Nepal-India cyber war might get uglier

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Kathmandu, May 25

On May 24, a hacker took down the website of Civil Aviation Authority of Nepal (CAAN) and placed an Indian flag along with a message on its home page.

The hacker’s message read, “Just because we are silent and we don’t react doesn’t mean didn’t notice.”

This is one of the few instances of the recent Nepal-India cyber war. This past month has witnessed a barrage of cyber-attacks between unidentified hacker groups of Nepal and India. The back-and-forth digital skirmishing has been called a cyber warfare supposedly orchestrated by cyber extortionists of the two sovereign nations after Nepal released a new political and administrative map incorporating Limpiyadhura, Lipulekh and Kalapani. It all began when an Indian hacking group called ‘Indian Cyber Troops’ defaced the dprobanke website, a government website run by the Botanical Research Centre in Banke with the message: ‘Don’t mess with Indians!’

In retaliation hacker groups of Nepal were quick to make their moves where a hacker called ‘SATAN’ divulged fabric’s API Key of ABP News. Then an anonymous Nepal-based hacker by the alias Omsec5 claimed to have hacked HDFC Bank’s data while also leaking over 2,000 Aadhar card details of Indian nationals. Thankfully, though, as per ICT Frame, a cyberspace-oriented magazine, which has been reporting on cyber crimes and cyber security in Nepal, the Indian Cyber Troops, via their social media handle did try to bury the hatchet. The group’s Facebook post dated May 22: “We’ve talked to Nepali hackers and now we are going to stop attacks. We are brothers. Establish peace,” ending with #JaiHind and #Jai_Nepal.

However, things took a different turn after SATAN posted this: “We were gonna stop but some kids again started to deface our sites! We can’t just sit back and watch. This is just a demo! #BackOffIndia.”

SATAN’s retort has clearly exacerbated the situation. The Indian Cyber Troops has clearly taken offence at Nepal’s unwillingness to put an end to this warfare further threatening a possible all-out war from many hacking groups based in India. “This will lead to huge loss,” reads the Troops’ post from May 23.

While the damage from incoming cyber attacks can be considerable, so far the assaults perpetrated by the hackers of two nations haven’t yet focussed on attacking systems directly. Recently, Nepal National Library’s  (NNL) website was hacked and defaced by a hacker with alias Shamaroosh. As per Upendra Prasad Mainali, Chief at NNL, the hacker though could only find a way into the website and not the whole system.

SATAN’s attack on ABP News has been exposed by one Ravi Mandal, a Cloud Engineer at Xamariners, as being nothing quite harmful. “API Key is identification of a client and not a secret. It is like sharing mobile number with someone else so they can contact you. So sharing API keys is not hacking,” claims Mandal.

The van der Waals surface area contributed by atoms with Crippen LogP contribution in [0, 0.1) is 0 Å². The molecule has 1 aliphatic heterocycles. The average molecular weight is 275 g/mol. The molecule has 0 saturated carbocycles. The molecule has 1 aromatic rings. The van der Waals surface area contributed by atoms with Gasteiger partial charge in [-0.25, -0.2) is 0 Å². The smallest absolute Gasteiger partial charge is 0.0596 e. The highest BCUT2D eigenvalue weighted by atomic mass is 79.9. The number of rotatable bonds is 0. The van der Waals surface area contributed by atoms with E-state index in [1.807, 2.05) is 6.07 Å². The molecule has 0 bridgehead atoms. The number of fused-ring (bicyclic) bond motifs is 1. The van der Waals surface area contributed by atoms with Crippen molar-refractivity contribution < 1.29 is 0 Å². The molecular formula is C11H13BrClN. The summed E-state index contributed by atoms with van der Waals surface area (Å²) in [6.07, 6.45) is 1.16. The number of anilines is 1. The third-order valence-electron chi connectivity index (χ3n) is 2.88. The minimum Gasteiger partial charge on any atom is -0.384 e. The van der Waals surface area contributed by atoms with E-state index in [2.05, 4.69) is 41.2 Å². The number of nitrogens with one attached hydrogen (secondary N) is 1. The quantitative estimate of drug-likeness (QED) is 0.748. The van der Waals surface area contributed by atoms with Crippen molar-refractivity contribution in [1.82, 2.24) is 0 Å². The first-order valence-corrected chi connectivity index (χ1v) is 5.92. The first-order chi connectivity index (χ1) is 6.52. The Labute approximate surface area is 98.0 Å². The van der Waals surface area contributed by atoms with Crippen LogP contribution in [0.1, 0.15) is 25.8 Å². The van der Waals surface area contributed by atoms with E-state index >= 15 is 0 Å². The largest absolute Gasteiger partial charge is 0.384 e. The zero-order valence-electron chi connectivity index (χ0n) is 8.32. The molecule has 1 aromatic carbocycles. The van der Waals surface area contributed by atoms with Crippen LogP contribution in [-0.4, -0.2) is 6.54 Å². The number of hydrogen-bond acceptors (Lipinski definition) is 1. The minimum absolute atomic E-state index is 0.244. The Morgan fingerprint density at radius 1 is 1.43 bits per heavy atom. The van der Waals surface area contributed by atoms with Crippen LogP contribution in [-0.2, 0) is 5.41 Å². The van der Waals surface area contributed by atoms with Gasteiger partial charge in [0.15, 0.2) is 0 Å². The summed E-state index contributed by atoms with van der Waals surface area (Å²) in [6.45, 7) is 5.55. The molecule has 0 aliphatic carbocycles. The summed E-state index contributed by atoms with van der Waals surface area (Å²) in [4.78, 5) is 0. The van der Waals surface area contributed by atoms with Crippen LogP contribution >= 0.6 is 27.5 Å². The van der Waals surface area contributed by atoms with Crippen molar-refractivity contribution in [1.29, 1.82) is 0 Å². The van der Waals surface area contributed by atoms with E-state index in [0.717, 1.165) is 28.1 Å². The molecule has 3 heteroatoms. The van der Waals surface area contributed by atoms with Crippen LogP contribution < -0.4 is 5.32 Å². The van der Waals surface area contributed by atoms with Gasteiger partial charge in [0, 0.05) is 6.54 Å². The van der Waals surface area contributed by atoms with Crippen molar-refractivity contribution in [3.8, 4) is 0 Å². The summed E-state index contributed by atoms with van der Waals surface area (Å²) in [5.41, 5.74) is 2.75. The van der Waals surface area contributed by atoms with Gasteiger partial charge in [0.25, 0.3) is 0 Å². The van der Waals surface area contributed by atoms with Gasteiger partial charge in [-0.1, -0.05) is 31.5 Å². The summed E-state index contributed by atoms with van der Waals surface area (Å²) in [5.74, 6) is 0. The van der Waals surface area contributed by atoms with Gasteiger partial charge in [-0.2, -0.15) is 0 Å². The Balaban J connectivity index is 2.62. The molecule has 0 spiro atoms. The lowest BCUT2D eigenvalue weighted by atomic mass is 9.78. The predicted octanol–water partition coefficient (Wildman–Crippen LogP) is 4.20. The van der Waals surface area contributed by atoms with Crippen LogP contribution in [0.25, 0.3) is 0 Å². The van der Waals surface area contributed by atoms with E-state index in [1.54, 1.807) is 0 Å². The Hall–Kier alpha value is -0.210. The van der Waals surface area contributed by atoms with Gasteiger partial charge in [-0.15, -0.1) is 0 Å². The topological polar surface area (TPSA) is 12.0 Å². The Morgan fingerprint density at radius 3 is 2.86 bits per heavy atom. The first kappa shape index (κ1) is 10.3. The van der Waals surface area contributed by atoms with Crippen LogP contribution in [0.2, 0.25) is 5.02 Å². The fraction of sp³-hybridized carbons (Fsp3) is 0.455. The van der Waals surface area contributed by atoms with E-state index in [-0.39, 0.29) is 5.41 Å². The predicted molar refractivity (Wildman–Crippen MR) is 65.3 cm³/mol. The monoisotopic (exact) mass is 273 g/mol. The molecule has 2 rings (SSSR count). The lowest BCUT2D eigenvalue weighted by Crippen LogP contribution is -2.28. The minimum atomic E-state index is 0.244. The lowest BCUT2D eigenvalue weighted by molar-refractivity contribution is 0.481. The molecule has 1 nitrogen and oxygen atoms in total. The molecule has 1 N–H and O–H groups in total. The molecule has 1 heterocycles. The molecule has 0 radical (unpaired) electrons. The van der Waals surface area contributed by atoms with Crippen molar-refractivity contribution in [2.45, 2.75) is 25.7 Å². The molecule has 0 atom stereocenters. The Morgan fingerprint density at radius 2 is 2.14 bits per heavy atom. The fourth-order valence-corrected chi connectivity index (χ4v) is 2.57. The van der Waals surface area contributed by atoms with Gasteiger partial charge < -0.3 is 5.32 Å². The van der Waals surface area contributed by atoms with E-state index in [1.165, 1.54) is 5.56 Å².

A country ill prepared

But contrary to these claims, Chiranjibi Adhikari, immediate Past President at Centre for Cyber Security Research and Innovation, and Editor of ICT Frame says it’s foolish to assume such acts of cyber crime as non-threatening. “Yes, perhaps the system wasn’t hacked, but privacy is being attacked and cyber space failure is apparent,” he purports. In Nepal data breaches aren’t uncommon but what is lacking is the proper mechanism to respond to such breaches in security. “When thousands of customer data is compromised, the company responsible to protect customer data should be held accountable. But Nepal’s Cyber Law is silent on this matter,” he says.

As per Microsoft’s Malware Infection Index 2016, Nepal was the fourth most malware infection-prone nation. Adhikari fears the country’s position might worsen as many Nepalis adjust to working from home. It’s during crisis that cyber security is mostly compromised, and given the pandemic, advocates of cyber security are certain that cyber assaults will be more lethal and frequent as unethical hackers, the black hatters will be looking to strike when the iron’s hot.

During the 2015 earthquake, Nepal had seen a surge in cyber attacks mostly email scams requesting donations for fraudulent charitable organisations with attachments directing users to malware infected websites. Back then, it was the US-CERT that had made the Nepali government aware of such activities. In the wake of the pandemic too, such scams have started circulating and with Nepal-India cyber warfare, cyber assaults are expected to rise.

After the assault on CAAN’s website, Adhikari is now concerned about a possible attack on the nation’s healthcare system. Cyber-criminals can exploit software vulnerabilities to steal patients’ data or infect the network with malware. To try and mitigate the damage of the warfare, Information Security Response Team Nepal will be in the next couple of days hosting a dialogue with cyber security professionals in India to try and talk the hackers out of the unethical and damaging cyber war. The Nepali security response team has often tried to get in contact with cyber groups like SATAN but to no avail.


A version of this article appears in e-paper on May 25, 2020, of The Himalayan Times.

The post Nepal-India cyber war might get uglier appeared first on The Himalayan Times.



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